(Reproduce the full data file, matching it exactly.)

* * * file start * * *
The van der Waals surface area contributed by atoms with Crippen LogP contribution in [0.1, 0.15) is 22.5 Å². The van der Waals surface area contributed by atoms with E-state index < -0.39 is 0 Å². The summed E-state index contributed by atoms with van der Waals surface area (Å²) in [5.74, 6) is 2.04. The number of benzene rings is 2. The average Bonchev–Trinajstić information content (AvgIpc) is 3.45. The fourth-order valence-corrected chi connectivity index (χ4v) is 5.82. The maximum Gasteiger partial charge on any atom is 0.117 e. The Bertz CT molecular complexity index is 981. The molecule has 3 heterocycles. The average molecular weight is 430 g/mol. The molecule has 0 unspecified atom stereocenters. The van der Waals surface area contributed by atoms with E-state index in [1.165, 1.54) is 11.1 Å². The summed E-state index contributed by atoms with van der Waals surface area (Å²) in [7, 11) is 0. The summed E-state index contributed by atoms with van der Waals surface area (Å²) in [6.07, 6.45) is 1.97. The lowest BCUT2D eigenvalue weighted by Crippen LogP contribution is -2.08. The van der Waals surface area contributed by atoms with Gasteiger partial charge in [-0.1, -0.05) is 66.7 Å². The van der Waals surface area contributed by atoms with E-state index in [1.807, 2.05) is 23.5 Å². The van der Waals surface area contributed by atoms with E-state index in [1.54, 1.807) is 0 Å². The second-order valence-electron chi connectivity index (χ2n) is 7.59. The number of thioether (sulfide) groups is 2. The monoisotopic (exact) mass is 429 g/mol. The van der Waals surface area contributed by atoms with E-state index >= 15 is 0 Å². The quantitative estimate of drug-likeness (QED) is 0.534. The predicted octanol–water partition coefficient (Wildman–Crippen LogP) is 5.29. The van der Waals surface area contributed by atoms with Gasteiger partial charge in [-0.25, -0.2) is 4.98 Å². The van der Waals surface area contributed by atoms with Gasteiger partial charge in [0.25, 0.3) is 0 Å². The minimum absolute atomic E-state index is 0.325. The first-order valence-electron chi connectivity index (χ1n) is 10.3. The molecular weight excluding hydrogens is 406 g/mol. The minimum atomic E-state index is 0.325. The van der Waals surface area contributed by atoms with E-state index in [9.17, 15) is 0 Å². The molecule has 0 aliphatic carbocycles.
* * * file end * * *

The van der Waals surface area contributed by atoms with Crippen LogP contribution in [0.1, 0.15) is 22.5 Å². The van der Waals surface area contributed by atoms with E-state index < -0.39 is 0 Å². The summed E-state index contributed by atoms with van der Waals surface area (Å²) in [5.74, 6) is 2.04. The number of benzene rings is 2. The average Bonchev–Trinajstić information content (AvgIpc) is 3.45. The fourth-order valence-corrected chi connectivity index (χ4v) is 5.82. The maximum Gasteiger partial charge on any atom is 0.117 e. The Bertz CT molecular complexity index is 981. The molecule has 3 heterocycles. The average molecular weight is 430 g/mol. The molecule has 0 unspecified atom stereocenters. The van der Waals surface area contributed by atoms with E-state index in [1.165, 1.54) is 11.1 Å². The summed E-state index contributed by atoms with van der Waals surface area (Å²) in [7, 11) is 0. The summed E-state index contributed by atoms with van der Waals surface area (Å²) in [6.07, 6.45) is 1.97. The lowest BCUT2D eigenvalue weighted by Crippen LogP contribution is -2.08. The van der Waals surface area contributed by atoms with Gasteiger partial charge in [-0.1, -0.05) is 66.7 Å². The van der Waals surface area contributed by atoms with E-state index in [1.807, 2.05) is 23.5 Å². The van der Waals surface area contributed by atoms with E-state index in [1.54, 1.807) is 0 Å². The second-order valence-electron chi connectivity index (χ2n) is 7.59. The number of thioether (sulfide) groups is 2. The monoisotopic (exact) mass is 429 g/mol. The van der Waals surface area contributed by atoms with E-state index >= 15 is 0 Å². The quantitative estimate of drug-likeness (QED) is 0.534. The predicted octanol–water partition coefficient (Wildman–Crippen LogP) is 5.29. The van der Waals surface area contributed by atoms with Gasteiger partial charge in [-0.25, -0.2) is 4.98 Å². The van der Waals surface area contributed by atoms with Gasteiger partial charge in [0.25, 0.3) is 0 Å². The minimum absolute atomic E-state index is 0.325. The first-order valence-electron chi connectivity index (χ1n) is 10.3. The molecular weight excluding hydrogens is 406 g/mol. The minimum atomic E-state index is 0.325. The van der Waals surface area contributed by atoms with E-state index in [9.17, 15) is 0 Å². The molecule has 0 aliphatic carbocycles.